I've written many posts about my adventures in virtualized server building and management over the past couple of years. Mostly to document what I've learned and to see what others are doing. Things have come a long way since we started out, but new problems are constantly arising, and achieving lasting stability seems perpetually just out of our grasp.
Recently we migrated our systems from a couple of servers with direct storage and no failover to a High Availability Cluster using an iSCSI SAN. While this allowed us to consolidate our storage, ease capacity expansion, and provide VM failover, it also created some new challenges and problems for our environment. The problems all stem from the same point, the SAN.
Currently we have a cluster of 3 host servers, each with roughly 6 virtual machines on them of varying size and resource utilization. Every virtual machine, including its root file system (VHD), is stored on the SAN using a clustered shared volume. Our SAN is a single appliance with 4 disks in RAID 10 (block-level LUN) over a dedicated 1Gb network. The appliance is connected via 4 NICs using link aggregation and each cluster host is connected via 2 NICs using MPIO. While the 1Gb link doesn't sound like much, we see surprisingly good results in most cases. Typical disk utilization doesn't exceed 20% and network traffic averages around just 5MB/s with the occasional 20MB/s spike.
Now, if you've just read those specs over, you'll quickly come to the conclusion that we have too many VMs for our little SAN. With just 4 disks in the storage appliance, I/O can quickly become a problem if several VMs decide to get busy at the same time. Fortunately we've loaded our host servers with RAM and apply generous amounts to our VMs along with careful tuning, which results in low disk I/O under normal conditions. What we're seeing however is that under less normal conditions, an increase in I/O can have crippling side effects to some of our virtual machines, namely the Linux ones.
What we're seeing is that some Linux VMs will encounter a timeout to the root file system causing the main file system to be remounted in read-only mode, along with a bunch of journal aborted and file system errors. Obviously a read only file system isn't going to work out, so I'd wake up in the morning to a locked server or two. The only way to bring the server back online is to access the VM console directly, reboot it with a forced reset, run fsck to repair the file system, and reboot it again. Not great. What's odd is that Windows VMs are never affected, and other Linux VMs, even on the same host, may not be affected either.
We'd already upped the iSCSI disk timeout of all Linux VMs to 180 seconds from the default of 30 seconds and reduced I/O swap as outlined here: Running a virtual machine over iSCSI SAN? Check your swappiness which helped for a time but lately hasn't been enough. The frequency of the read-only file system issue has increased dramatically since we've implemented a Hyper-V backup solution on the cluster. What we've noticed is that when the backup executes, the software triggers a Volume Shadow Copy on a couple of VMs at a time in preparation for the snapshot transfer. During that time, I/O on the storage server increases considerably causing some VMs to wait to write out to the disk. Our suspicion is that write operations on the VM start to pile up as they are waiting to be flushed to disk, which at that moment may be too busy.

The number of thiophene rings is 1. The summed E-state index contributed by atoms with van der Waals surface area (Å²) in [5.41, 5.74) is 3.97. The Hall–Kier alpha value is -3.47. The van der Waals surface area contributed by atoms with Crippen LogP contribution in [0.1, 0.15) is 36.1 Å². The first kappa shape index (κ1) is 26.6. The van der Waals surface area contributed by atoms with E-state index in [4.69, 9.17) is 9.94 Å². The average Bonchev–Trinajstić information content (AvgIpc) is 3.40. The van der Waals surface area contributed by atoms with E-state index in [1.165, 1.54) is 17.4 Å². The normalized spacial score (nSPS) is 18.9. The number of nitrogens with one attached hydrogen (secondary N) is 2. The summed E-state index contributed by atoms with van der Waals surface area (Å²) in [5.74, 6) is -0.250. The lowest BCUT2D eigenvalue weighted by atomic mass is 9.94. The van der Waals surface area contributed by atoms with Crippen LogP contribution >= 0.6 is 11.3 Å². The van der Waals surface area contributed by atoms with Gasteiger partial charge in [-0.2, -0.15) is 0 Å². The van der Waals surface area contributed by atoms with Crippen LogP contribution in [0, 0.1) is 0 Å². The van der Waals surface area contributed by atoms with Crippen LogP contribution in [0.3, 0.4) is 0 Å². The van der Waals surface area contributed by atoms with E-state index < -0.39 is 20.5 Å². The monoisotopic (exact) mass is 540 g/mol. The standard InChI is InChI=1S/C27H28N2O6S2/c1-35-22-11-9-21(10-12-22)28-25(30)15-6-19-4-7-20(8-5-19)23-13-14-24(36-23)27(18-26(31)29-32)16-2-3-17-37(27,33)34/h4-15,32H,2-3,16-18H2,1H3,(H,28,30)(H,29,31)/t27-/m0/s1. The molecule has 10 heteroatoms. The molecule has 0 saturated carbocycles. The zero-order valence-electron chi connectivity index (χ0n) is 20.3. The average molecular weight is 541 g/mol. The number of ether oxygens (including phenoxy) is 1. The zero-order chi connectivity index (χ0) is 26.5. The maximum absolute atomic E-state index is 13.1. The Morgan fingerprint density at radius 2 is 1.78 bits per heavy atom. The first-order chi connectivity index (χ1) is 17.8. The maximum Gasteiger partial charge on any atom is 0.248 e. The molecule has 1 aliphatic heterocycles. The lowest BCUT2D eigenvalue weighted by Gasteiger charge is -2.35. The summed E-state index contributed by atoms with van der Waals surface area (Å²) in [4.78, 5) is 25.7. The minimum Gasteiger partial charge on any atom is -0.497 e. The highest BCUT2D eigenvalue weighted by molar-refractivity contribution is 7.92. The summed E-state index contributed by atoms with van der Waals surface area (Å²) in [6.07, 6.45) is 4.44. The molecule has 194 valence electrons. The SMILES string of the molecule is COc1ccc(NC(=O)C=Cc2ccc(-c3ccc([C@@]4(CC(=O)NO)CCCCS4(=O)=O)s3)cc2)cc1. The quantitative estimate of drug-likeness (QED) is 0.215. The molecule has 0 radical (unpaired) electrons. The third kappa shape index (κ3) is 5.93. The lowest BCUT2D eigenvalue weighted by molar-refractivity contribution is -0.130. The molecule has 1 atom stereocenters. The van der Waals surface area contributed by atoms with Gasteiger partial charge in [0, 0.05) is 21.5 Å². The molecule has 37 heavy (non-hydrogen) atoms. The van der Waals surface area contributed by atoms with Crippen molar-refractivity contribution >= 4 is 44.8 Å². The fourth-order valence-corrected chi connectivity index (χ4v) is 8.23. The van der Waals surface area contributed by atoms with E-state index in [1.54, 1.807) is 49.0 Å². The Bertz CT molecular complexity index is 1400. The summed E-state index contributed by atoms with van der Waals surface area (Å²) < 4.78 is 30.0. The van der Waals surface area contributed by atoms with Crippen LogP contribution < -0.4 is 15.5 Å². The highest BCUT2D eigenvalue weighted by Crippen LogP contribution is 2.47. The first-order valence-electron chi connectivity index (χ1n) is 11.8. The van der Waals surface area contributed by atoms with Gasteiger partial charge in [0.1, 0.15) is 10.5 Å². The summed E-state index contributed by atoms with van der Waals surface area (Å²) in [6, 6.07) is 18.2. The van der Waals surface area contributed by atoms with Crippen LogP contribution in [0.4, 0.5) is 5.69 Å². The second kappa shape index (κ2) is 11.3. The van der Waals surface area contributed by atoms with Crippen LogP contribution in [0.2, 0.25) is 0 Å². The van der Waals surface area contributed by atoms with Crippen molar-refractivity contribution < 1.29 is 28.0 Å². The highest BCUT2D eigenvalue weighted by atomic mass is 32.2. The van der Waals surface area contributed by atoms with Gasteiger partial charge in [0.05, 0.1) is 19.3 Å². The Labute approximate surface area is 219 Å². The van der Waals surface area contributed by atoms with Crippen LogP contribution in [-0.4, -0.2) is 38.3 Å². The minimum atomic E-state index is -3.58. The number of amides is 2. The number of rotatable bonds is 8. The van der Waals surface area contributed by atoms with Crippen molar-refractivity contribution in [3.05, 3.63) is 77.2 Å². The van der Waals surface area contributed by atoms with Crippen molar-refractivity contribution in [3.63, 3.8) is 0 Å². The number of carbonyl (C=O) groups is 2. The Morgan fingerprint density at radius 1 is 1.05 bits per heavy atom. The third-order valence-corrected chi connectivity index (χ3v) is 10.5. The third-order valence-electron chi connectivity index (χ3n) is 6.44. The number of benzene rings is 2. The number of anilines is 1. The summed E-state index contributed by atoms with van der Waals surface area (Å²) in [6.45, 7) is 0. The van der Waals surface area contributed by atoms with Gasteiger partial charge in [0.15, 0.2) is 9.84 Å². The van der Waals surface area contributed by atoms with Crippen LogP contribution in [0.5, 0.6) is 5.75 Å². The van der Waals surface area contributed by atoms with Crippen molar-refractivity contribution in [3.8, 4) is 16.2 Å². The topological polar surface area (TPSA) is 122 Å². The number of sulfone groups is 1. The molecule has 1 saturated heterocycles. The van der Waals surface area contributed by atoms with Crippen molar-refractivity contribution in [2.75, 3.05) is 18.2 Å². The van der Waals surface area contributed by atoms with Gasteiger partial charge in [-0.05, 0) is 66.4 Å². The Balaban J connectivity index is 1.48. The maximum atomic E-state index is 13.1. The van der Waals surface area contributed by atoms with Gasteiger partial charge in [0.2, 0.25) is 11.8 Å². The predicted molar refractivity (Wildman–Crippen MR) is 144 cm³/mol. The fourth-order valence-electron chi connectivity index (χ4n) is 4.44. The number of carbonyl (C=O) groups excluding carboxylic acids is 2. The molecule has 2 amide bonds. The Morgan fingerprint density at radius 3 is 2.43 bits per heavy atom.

Researching this topic for months has lead me to some solutions involving the I/O queue size parameter and the I/O scheduler. I've recently adjusted the scheduler to 'noop', the simplest I/O scheduler which is basically just first in first out. This has proven to be the most performant option for use over an iSCSI SAN. I've also increased the size of the I/O queue from the default of 128 up to 1024.
$ echo noop > /sys/block/sda/queue/scheduler $ echo 1024 > /sys/block/sda/queue/nr_requests
My hope is that the increase in queue size will allow the VM to persevere during a couple minute span where disk utilization is too high. So far so good on this front, but I'll need to report back after more time. If this doesn't work, my next thought it to change the VM Checkpoint storage location to a different disk, either a Host server's non system disk or a NAS, which would increase network traffic but decrease write I/O on the SAN.
Now I know there are piles system and network administrators out there who are graced with the budget to do things properly and actually see long term stability and high availability, but that's not us. We've made the best with what we can afford and are not able to continue to throw money at the problem. I'll continue to tune what we have to make the most of it until we've reached the maximum potential. If you've got any ideas or related experience to share, I'm all ears.